Searching for Our Human Face: Ascension of Human Flesh

Eclectic Orthodoxy

by Brian C. Moore, Ph.D.


There is a moment after the resurrection when Mary Magdalene comes upon the gardener. Amazed at the disappearance of the body of the beloved, she asks the gardener if he knows what has become of the flesh of Christ. Jesus calls to her. In being named, Mary suddenly recognizes the body of Christ. This is a very rich episode and I will only mention a few interesting elements. Surely, one is meant to notice a recapitulation. Adam as Edenic gardener was gifted with a cooperative creativity made manifest by the naming of the animals. In the Gospel episode, there is a hint of this naming, along with the recessed implication that exile has been overcome. Many different scholarly and ideological approaches have pondered over the warning, ‘noli me tangere.’ A lot of feminist ink has been spilled that misses the point. There is…

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2 Responses to Searching for Our Human Face: Ascension of Human Flesh

  1. Brian,

    I love your canonical analysis of the Garden of Eden and the Resurrection. I had the privilege of being a student under one of the most respected Old Testament scholars in OT studies, John Walton (Professor of OT, Wheaton College) his focus has been predominantly in Genesis. His descriptions of Genesis 1-2 explore the nexus between the Genesis cosmogony and the relevant Ancient Near Eastern context. What I find most compelling is his case for Genesis describing the cosmic Temple and the human role in the sanctum sanctorium of Eden. He doesn’t really emphasize the canonical and eschatological horizons of Genesis, however his work does serve as a fantastic exegetical case for those who do.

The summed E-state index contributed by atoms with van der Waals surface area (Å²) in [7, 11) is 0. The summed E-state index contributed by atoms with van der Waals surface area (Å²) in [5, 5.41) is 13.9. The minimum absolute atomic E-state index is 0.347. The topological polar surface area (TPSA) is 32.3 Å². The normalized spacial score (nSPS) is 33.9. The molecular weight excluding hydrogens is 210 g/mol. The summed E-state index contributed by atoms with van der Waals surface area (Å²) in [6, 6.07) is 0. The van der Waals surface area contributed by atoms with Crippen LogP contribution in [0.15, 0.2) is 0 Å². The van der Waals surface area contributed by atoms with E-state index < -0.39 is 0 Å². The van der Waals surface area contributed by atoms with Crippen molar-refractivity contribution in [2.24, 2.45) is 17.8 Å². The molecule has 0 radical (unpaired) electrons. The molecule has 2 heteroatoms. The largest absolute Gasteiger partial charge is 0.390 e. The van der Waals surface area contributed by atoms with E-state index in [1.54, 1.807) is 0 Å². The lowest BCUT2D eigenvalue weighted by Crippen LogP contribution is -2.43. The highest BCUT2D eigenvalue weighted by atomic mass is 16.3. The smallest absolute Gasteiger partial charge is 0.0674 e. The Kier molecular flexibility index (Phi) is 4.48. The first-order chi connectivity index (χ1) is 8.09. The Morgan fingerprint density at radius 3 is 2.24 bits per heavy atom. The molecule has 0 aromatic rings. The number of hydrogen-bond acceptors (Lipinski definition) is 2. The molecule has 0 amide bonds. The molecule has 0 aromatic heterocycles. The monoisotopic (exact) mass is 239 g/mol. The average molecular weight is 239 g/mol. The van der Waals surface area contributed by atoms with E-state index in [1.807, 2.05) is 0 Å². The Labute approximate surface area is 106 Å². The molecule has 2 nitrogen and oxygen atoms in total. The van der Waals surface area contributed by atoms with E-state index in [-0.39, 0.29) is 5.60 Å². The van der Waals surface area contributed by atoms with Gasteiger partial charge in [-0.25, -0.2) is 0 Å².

These are a three of his most relevant works, posting links is a hassle but they are all available on Amazon (there is an Eisenbrauns book that is quite expensive but I am sure it is available on intra-library loan:

    Genesis 1 as Ancient Cosmology
    The Lost World of Genesis 1
    The Lost World of Adam and Eve


    • brian says:

      Thanks, Jedidiah. I reference John Walton in the Searching for Our Human Face series. It’s the Liturgy in the Wilderness essay. I admire Dr. Walton’s work.

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